Change is All Around Us
“For I the Lord do not change.”
There are two guarantees in this life. First, nothing in this life will ever remain the same. The second is that our God will never change. Change is hard, isn’t it? I remember a Taco Bell commercial from the 90’s. The company was highlighting their inexpensive food with the slogan, “Change is good”. My visceral reaction was, “No, it isn’t!”. At the time, I was undergoing many impending changes - preparing for, and overwhelmed by, an uncertain future. That is this temporary age, uncertain change. We know the final ending is an assured victory, but we don’t know all of the changes we’ll endure until then.
Sometimes, the great changes happen almost organically in our midst. As the school year has begun again, many of you are as surprised as I am to have seen your children grow so quickly. How does time go by so fast? How does change happen so naturally? Other times, change occurs more abruptly.
Our church has undergone a few changes in our midst. I remember meeting someone in our congregation who asked me, “Who are you?”. When my reply, “My name is Jake,” did not sufficiently satisfy her, I quickly realized she was asking about my role. “I suppose I’m Mark Wilson,” I replied, to her satisfaction. Mark Wilson served as our Church Administrator and Director of Christian Education. This helped her make sense of the change, but it added a layer of confusion for me. After all, I can never replace the dashing, good-looking demeanor of my fellow elder, Mark Wilson. I don’t have his gifts, I’m limited by my experience, and I just don’t dress as well as he does!
Our church has had many changes over the last few years, both staffing and structural. (We have been eagerly anticipating the arrival of our new Senior Pastor!) Please be patient with us in our change. I realize that some of our changes can make your lives more complicated. We need to hear how you are being impacted, so please share these thoughts with me. Additionally, we need your patience as we seek to try new ways of engaging our community with the Gospel. Our deep desire is to help bring winsome clarity and reverent excellence for those who are new to our church.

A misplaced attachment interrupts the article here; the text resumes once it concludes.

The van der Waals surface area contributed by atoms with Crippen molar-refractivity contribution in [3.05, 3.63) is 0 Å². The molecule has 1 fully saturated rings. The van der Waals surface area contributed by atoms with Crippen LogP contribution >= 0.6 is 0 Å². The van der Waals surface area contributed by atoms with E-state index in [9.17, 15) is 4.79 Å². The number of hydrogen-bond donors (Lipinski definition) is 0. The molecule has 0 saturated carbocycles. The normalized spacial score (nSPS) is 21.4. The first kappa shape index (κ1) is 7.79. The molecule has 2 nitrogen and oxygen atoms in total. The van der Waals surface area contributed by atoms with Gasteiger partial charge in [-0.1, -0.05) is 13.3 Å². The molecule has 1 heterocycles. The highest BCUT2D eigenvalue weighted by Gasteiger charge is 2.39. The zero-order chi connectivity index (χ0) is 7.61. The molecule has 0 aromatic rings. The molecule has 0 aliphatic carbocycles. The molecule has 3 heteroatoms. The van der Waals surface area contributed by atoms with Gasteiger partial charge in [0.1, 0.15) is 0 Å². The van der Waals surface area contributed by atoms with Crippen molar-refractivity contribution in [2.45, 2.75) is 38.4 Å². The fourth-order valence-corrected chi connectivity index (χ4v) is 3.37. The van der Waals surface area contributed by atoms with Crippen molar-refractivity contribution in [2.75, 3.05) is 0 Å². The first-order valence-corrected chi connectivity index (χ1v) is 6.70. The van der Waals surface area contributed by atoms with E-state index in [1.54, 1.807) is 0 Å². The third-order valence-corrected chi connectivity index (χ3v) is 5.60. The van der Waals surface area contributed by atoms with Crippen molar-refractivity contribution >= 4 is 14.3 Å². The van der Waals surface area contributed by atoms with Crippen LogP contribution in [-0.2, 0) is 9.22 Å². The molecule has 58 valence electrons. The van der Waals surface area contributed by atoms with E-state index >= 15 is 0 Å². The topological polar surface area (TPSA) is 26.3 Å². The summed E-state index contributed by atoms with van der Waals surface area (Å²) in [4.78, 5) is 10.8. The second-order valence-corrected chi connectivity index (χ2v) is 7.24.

In my specialized training with older adults, I have observed that their lives are in a state of perpetual, uncontrollable change. Once we have retired from our long-standing vocations, our identity changes. The sequence of changes that flow from that point have left many to cry, “Growing old isn’t for wimps!”. Even little changes remind us that our lives are subject to large change. The impermanence of being fading grass and worn out flowers may unnerve us. I think one of the hardest reminders of this occurs with the effects of death. Our relationships were intended to last for eternity. The death of loving spouses, parents, family members, and friends leave us longing for more. The visceral reaction, even from the most adamant atheist, is still left in an answerless longing for more.
What do we do, as Christians, with these changes? First, we must not become discouraged or even surprised by them. God’s Word reminds us that our world is full of change. Second, we must turn our hearts to trust in the Lord, Who has laid our firm foundation. Change produces great anxiety for us, yet God’s faithfulness enables us to rest. He disables the flurry of voices that cause us distress and quiets our souls in the certainty of Who He is. Fear not, for “who is a Rock, except our God?”. (Psalm 18.31b)